Fracking : A Ethical Issue By Using The Act Utilitarianism Approach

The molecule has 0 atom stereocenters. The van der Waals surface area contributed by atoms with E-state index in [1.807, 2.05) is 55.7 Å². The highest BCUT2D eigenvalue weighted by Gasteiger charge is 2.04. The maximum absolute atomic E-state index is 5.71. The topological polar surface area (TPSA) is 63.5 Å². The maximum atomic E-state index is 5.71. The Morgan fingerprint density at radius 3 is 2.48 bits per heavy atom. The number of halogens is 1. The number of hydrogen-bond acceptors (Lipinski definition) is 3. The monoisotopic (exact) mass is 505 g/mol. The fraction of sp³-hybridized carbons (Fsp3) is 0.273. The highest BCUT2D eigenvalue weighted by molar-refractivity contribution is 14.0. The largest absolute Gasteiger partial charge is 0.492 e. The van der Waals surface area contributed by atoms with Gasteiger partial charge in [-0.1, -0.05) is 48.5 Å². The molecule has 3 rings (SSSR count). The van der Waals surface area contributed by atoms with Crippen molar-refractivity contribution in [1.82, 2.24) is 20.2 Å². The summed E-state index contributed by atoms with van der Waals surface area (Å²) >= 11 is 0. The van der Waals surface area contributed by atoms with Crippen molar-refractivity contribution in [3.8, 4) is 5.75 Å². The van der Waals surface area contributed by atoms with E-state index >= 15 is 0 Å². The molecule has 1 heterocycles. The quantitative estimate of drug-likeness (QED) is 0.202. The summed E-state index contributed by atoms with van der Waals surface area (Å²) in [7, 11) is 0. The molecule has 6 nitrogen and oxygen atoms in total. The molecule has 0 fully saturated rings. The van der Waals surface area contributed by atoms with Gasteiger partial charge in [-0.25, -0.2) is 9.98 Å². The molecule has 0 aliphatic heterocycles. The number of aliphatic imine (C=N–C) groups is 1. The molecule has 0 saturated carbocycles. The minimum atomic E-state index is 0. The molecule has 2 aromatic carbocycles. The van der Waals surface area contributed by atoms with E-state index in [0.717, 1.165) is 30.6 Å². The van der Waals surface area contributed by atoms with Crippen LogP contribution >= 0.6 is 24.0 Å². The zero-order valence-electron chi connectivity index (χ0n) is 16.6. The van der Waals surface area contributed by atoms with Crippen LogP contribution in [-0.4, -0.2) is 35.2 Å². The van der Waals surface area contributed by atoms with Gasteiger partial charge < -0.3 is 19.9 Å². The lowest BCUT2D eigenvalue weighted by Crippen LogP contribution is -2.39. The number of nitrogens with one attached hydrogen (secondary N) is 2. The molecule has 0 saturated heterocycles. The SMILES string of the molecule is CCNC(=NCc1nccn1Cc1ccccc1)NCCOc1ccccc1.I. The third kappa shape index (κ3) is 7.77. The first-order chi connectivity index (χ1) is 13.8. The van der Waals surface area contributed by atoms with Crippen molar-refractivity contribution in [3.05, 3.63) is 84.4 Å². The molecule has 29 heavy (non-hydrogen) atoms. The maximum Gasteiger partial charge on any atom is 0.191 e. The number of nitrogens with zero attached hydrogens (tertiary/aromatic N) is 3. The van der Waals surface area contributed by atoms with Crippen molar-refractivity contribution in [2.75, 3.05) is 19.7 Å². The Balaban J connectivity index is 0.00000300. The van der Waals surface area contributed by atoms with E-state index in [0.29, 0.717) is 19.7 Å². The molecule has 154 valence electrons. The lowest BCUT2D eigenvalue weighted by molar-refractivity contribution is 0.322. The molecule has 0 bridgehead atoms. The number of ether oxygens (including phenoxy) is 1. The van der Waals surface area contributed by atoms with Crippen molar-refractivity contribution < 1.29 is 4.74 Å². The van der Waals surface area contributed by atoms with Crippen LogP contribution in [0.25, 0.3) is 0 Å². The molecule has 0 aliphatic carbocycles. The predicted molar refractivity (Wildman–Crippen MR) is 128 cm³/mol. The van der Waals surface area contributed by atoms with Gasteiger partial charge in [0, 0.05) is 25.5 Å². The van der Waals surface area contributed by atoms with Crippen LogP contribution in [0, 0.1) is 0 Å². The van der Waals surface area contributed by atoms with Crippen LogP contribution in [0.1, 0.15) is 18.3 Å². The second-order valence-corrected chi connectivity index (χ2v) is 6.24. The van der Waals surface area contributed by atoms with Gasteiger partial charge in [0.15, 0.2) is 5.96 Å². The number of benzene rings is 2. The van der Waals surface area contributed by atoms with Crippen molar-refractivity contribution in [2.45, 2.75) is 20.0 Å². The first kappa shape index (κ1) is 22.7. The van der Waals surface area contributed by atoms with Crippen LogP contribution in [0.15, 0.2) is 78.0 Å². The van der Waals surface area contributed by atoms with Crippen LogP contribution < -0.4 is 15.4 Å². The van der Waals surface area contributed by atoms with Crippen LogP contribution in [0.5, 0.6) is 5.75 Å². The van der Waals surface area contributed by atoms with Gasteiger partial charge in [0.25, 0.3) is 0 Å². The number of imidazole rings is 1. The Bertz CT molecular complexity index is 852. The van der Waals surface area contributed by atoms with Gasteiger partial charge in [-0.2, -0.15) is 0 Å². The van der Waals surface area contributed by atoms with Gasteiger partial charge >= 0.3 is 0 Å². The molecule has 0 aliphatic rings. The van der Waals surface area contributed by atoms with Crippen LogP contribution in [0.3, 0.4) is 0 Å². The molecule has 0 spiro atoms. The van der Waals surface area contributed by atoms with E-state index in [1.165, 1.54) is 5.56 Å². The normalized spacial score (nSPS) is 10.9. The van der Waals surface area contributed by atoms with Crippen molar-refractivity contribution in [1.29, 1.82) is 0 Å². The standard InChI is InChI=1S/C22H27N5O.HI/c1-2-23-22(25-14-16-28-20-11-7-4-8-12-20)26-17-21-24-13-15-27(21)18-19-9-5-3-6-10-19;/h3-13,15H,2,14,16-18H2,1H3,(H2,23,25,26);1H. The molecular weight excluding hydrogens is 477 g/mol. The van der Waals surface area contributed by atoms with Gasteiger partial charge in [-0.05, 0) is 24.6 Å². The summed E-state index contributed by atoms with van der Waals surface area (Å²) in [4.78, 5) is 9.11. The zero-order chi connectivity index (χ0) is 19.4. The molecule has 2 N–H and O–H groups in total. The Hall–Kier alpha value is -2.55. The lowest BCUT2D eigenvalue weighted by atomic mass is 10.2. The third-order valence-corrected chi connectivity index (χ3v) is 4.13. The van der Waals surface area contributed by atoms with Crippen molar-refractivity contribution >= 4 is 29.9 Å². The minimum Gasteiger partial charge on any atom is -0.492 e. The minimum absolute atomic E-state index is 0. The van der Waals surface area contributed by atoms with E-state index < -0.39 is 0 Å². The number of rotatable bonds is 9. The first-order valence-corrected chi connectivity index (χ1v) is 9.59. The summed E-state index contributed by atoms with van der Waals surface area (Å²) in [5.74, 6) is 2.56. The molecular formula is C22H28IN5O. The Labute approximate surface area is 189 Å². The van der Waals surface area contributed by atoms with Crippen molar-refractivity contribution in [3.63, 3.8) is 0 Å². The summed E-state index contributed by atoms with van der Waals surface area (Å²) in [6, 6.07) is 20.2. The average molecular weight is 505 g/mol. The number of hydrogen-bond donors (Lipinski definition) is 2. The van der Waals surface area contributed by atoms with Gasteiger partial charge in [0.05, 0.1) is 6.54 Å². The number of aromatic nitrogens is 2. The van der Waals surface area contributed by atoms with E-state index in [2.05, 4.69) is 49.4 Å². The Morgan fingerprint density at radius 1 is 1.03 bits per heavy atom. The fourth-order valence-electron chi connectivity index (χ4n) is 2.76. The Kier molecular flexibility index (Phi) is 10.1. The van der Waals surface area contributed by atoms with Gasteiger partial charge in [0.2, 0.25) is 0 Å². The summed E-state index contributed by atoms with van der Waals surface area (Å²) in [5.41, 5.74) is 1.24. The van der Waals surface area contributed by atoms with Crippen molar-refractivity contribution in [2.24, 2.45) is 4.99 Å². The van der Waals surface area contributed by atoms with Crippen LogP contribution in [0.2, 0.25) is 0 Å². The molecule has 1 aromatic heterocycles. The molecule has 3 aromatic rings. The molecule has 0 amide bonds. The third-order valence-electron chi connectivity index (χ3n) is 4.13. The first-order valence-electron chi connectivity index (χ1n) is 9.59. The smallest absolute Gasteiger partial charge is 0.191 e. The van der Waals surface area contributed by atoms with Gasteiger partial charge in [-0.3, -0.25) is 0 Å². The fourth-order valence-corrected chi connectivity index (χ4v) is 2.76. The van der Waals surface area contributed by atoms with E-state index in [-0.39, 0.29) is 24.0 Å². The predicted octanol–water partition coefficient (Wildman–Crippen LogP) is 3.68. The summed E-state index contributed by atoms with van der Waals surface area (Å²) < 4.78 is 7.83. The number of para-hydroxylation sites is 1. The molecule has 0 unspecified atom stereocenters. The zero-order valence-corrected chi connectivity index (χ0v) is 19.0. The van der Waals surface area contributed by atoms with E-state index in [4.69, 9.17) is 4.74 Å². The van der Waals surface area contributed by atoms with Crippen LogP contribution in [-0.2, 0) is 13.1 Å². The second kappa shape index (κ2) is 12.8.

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ETHICAL THEORIES After analyzing the benefits and drawbacks of fracking, this paper attempts to address this ethical issue by using the act-utilitarianism approach. The first reason for using this approach, instead of Respect for Persons and Virtue Ethics, is because utilitarianism strongly supports the impartiality feature. Impartiality is paramount in this fracking case because there are lots of both direct and indirect stakeholders at stake. Local residents around fracking sites suffer from increasing health risk, while other people live very far away around the U.S. benefit from the cheaper natural gas price. Engineers desperately try to deliver the clean energy more safely and responsibly, while oil and gas industry prioritizes efficiency in all sectors. Health-care workers around the fracking sites should be better educated about the negative impacts of fracking to handle public health issues. The U.S. government thus has to spend more money to support continuous research on the effects of fracking, although they gain much revenue from the operations. Animals may also be endangered since they breathe the same air and drink water from the same spring, which was claimed to be contaminated, as humans do. Given the complex and multiple stakeholders, impartiality prevents any special preference on what the ethical solution should be. Public, who counts for the biggest portion of the stakeholders, is not allowed to spread prejudice, given the impartiality feature. From all
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